Or the arbitrary cat, horse, or pig

« previous post | next post »

I think Mark Liberman may have been concerned that perhaps my post "Pronominal reference to the arbitrary dog" hinted at being tempted toward the Recency Illusion. Not true, of course: even when surprised by some point of usage that I notice, I never conclude I must therefore be the first to have encountered it. On encountering the use of singular they for a dog, I didn't say "This has never happened before"; I said "we should expect this sort of use to increase in frequency." But anyway, just in case, Mark sent me some other cases of animals being referred to with singular they. They presumably indicate that where sex is irrelevant, the use of it should nonetheless be avoided, because it might offend the animal.

You see, the repetitive movement is not only serving as a way to promote milk flow, it also encourages maternal instinct and establishes a bond between a cat and their kittens.

When a cat died, their human family would go into a deep mourning and shave their eyebrows.

[By the way, notice that the foregoing example is ambiguous (cat's eyebrows vs. family members' eyebrows), and the ambiguity is caused solely by the refusal to use it for the arbitrary cat. People will risk being incomprehensible rather than change their mind about whether they could compromise on a pronoun gender choice. Or maybe the point is just that people do not avoid, and do not know to avoid, or even notice, dangers of ambiguity for the hearer or reader.]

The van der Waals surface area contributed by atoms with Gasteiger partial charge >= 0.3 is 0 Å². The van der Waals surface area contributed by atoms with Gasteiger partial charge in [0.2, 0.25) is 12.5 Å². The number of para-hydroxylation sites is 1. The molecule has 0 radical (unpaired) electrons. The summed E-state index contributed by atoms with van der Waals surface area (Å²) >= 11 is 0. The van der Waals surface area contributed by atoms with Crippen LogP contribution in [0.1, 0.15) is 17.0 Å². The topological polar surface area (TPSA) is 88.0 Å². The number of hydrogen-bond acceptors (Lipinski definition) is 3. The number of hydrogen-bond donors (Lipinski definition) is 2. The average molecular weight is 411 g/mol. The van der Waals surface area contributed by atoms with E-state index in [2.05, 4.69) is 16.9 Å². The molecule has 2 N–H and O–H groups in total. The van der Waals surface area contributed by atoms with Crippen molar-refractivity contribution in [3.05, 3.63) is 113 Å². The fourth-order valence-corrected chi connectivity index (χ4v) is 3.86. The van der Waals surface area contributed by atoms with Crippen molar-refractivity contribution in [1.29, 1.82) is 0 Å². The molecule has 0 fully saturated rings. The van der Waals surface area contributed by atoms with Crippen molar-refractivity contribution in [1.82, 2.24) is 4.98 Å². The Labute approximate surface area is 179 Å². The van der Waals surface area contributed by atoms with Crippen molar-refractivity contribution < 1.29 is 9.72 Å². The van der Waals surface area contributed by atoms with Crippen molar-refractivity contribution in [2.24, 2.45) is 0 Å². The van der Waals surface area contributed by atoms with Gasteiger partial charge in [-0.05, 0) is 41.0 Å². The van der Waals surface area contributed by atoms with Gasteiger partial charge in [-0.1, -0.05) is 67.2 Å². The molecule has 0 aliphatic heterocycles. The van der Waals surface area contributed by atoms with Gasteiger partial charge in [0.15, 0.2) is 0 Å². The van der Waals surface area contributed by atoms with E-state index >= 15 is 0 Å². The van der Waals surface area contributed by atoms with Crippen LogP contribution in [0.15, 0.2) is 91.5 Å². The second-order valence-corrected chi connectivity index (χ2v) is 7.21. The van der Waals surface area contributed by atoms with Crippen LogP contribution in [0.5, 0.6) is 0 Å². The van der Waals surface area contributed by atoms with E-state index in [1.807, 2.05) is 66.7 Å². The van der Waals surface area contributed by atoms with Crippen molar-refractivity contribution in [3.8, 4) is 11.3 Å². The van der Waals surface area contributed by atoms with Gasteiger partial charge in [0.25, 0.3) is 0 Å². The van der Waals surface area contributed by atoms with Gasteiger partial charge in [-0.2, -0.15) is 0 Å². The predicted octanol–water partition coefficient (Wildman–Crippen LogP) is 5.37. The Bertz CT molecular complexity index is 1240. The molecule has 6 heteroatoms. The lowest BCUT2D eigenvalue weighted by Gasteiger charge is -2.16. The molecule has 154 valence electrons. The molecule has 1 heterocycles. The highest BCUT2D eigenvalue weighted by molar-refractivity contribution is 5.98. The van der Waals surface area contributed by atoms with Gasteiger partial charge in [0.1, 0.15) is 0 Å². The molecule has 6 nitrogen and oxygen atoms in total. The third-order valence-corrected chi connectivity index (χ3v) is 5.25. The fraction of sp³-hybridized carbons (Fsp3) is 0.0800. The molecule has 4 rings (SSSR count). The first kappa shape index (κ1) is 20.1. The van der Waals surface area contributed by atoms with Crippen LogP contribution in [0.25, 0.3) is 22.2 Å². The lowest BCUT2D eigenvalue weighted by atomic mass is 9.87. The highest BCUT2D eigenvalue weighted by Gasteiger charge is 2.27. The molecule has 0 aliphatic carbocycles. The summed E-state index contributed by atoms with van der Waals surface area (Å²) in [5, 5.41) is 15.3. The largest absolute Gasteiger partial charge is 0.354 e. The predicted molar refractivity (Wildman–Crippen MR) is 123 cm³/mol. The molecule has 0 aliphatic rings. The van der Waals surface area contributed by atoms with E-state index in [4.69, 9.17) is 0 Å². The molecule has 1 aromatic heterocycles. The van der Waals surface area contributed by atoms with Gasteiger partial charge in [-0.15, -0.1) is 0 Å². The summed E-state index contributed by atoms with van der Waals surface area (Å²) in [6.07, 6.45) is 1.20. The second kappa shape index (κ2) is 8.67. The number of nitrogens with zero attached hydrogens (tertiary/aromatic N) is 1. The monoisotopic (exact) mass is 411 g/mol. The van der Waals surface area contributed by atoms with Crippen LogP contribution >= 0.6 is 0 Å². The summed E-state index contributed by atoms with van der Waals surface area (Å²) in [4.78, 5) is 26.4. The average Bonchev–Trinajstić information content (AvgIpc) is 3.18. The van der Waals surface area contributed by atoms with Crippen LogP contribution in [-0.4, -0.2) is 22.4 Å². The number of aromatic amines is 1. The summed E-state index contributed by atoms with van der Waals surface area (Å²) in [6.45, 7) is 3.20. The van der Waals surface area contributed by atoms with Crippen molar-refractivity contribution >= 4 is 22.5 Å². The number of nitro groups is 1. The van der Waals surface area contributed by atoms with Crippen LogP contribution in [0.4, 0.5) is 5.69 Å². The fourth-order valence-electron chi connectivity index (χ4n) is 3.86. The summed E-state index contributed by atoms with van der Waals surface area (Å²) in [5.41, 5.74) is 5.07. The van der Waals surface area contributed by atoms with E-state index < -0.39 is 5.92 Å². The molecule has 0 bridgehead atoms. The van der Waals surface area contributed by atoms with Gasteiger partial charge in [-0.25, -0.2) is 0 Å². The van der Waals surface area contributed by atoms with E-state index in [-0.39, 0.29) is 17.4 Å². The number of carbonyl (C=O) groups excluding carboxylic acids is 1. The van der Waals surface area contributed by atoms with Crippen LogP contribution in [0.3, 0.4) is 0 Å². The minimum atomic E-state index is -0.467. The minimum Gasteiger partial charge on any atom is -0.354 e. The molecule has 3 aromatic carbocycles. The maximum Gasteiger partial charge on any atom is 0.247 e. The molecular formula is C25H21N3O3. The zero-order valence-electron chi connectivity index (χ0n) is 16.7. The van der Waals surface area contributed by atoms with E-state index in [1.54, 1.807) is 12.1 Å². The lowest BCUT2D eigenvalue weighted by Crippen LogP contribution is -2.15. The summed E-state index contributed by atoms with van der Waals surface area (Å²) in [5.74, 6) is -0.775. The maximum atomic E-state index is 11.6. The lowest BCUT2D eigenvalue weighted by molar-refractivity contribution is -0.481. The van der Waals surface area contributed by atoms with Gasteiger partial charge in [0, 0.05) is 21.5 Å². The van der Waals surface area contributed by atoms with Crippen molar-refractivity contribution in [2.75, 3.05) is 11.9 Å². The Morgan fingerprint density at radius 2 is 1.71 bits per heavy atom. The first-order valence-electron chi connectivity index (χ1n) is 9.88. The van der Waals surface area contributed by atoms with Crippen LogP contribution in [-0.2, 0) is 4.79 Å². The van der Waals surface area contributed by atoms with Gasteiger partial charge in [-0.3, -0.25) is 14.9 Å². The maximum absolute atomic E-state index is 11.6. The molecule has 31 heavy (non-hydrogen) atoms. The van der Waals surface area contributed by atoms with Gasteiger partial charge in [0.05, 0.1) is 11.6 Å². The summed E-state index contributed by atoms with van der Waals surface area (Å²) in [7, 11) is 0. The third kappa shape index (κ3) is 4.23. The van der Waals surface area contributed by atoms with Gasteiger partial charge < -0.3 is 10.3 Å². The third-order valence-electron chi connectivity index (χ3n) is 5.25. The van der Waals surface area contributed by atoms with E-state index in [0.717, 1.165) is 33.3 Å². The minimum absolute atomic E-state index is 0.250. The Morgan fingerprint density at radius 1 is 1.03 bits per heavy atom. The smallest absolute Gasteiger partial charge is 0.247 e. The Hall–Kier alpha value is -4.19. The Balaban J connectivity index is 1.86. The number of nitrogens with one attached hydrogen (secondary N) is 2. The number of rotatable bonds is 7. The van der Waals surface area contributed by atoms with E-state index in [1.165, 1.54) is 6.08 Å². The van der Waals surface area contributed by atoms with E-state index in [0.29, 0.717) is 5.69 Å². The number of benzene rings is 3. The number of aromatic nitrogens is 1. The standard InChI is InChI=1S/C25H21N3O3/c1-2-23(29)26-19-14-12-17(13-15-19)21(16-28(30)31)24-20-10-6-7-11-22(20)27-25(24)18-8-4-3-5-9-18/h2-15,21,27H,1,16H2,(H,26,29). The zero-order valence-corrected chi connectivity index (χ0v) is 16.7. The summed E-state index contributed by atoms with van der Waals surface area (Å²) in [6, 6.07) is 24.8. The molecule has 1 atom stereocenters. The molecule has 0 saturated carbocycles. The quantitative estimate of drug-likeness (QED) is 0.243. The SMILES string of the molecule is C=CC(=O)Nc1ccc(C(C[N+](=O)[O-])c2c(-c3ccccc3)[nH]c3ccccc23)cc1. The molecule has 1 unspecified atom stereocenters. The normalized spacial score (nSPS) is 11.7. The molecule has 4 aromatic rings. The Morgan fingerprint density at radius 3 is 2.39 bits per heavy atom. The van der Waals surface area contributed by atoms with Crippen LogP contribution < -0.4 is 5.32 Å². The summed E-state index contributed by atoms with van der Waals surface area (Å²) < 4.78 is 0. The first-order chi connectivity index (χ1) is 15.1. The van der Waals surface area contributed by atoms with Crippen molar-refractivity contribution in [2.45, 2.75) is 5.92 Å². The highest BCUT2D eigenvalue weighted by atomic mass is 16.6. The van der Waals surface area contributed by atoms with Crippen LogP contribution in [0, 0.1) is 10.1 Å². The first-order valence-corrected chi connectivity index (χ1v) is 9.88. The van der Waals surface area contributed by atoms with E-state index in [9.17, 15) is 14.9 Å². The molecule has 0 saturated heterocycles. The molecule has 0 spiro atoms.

Chirps and trills are how a mother cat tells their kittens to follow them.

The bond between a dog and their owner is unbreakable.

The Tale of a Dog and Their Man.

Anyone can report a dog and their owner to the police.

Here, the action all comes down to a dog adjusting their pinnae, or outer ears, to focus more strongly on the sounds

Lunging and long reining builds on a trusting relationship between a horse and their handler whilst teaching basic aids, such as turns, bends, voice commands, acceptance of tack and equipment.

How does a horse's personality in the herd relate to how they behave towards people? … Observing these interactions gives us a better picture of our horse's whole character (not just the side we see) and thus helps us to understand more about how that horse actually feels about people i.e where we fit in to their lives.

Between shows, in the off season, and of course after retirement, a horse does not wear their tail set and even a nicked tail will drop to some degree

Please, if you are thinking of getting a pig, commit to their lifetime… When a pig becomes overweight, their legs will eventually give them problems, manifesting in arthritis, poor joint health and locomotive problems.

Put simply, rooting is when a pig uses their nose to find grubs and other piggy "treats" from the ground.

Meanwhile, Tony Guilfoyle was looking around in the literature on saving dogs that have been baked in hot cars, and discovered, to his horror, this extraordinary avoidance of it on the website of the Royal Society for the Prevention of Cruelty to Animals:

Continue to douse the dog with cool water until his/her breathing starts to settle but never so much that he/she begins to shiver.

For the RSPCA, evidently, the sex of an animal does matter, always; and it would be offensive; yet singular they would be an even worse offense than using the neuter pronoun; so they fall back on the grotesquely clumsy device of pronominal disjunctions!

Human linguistic behavioral choices continue to amaze me. Though I never conclude from my temporary state of amazement that I am seeing something that has never been seen before.

Comments are closed.